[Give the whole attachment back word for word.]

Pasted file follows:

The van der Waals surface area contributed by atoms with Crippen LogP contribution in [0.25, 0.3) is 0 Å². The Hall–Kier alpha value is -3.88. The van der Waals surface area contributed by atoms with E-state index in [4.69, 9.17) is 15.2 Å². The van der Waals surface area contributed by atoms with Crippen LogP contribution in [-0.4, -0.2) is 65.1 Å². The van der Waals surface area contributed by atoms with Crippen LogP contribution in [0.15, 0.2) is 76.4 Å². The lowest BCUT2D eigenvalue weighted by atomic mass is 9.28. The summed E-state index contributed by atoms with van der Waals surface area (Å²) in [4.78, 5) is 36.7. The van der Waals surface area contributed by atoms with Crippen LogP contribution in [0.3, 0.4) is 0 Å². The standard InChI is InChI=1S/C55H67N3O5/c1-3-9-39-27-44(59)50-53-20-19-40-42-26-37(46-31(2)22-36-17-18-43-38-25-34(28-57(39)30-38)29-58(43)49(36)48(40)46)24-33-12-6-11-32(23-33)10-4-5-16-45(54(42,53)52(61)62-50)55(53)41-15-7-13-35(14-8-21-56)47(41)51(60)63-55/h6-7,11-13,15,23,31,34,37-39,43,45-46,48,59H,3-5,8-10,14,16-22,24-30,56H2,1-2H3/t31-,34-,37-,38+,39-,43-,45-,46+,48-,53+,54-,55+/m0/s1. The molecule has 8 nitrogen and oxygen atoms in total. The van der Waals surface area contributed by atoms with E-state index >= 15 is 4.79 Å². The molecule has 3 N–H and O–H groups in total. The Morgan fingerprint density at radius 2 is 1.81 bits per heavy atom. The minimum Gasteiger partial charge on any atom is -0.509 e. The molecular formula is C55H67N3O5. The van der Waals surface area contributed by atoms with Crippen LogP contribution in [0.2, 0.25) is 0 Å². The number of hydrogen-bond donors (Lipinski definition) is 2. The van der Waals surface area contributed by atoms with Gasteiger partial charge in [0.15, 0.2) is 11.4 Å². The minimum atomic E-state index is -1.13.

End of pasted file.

The van der Waals surface area contributed by atoms with Crippen LogP contribution in [0.25, 0.3) is 0 Å². The Hall–Kier alpha value is -3.88. The van der Waals surface area contributed by atoms with E-state index in [4.69, 9.17) is 15.2 Å². The van der Waals surface area contributed by atoms with Crippen LogP contribution in [-0.4, -0.2) is 65.1 Å². The van der Waals surface area contributed by atoms with Crippen LogP contribution in [0.15, 0.2) is 76.4 Å². The lowest BCUT2D eigenvalue weighted by atomic mass is 9.28. The summed E-state index contributed by atoms with van der Waals surface area (Å²) in [4.78, 5) is 36.7. The van der Waals surface area contributed by atoms with Crippen LogP contribution in [0.3, 0.4) is 0 Å². The standard InChI is InChI=1S/C55H67N3O5/c1-3-9-39-27-44(59)50-53-20-19-40-42-26-37(46-31(2)22-36-17-18-43-38-25-34(28-57(39)30-38)29-58(43)49(36)48(40)46)24-33-12-6-11-32(23-33)10-4-5-16-45(54(42,53)52(61)62-50)55(53)41-15-7-13-35(14-8-21-56)47(41)51(60)63-55/h6-7,11-13,15,23,31,34,37-39,43,45-46,48,59H,3-5,8-10,14,16-22,24-30,56H2,1-2H3/t31-,34-,37-,38+,39-,43-,45-,46+,48-,53+,54-,55+/m0/s1. The molecule has 8 nitrogen and oxygen atoms in total. The van der Waals surface area contributed by atoms with E-state index >= 15 is 4.79 Å². The molecule has 3 N–H and O–H groups in total. The Morgan fingerprint density at radius 2 is 1.81 bits per heavy atom. The minimum Gasteiger partial charge on any atom is -0.509 e. The molecular formula is C55H67N3O5. The van der Waals surface area contributed by atoms with Crippen LogP contribution in [0.2, 0.25) is 0 Å². The number of hydrogen-bond donors (Lipinski definition) is 2. The van der Waals surface area contributed by atoms with Gasteiger partial charge in [0.15, 0.2) is 11.4 Å². The minimum atomic E-state index is -1.13.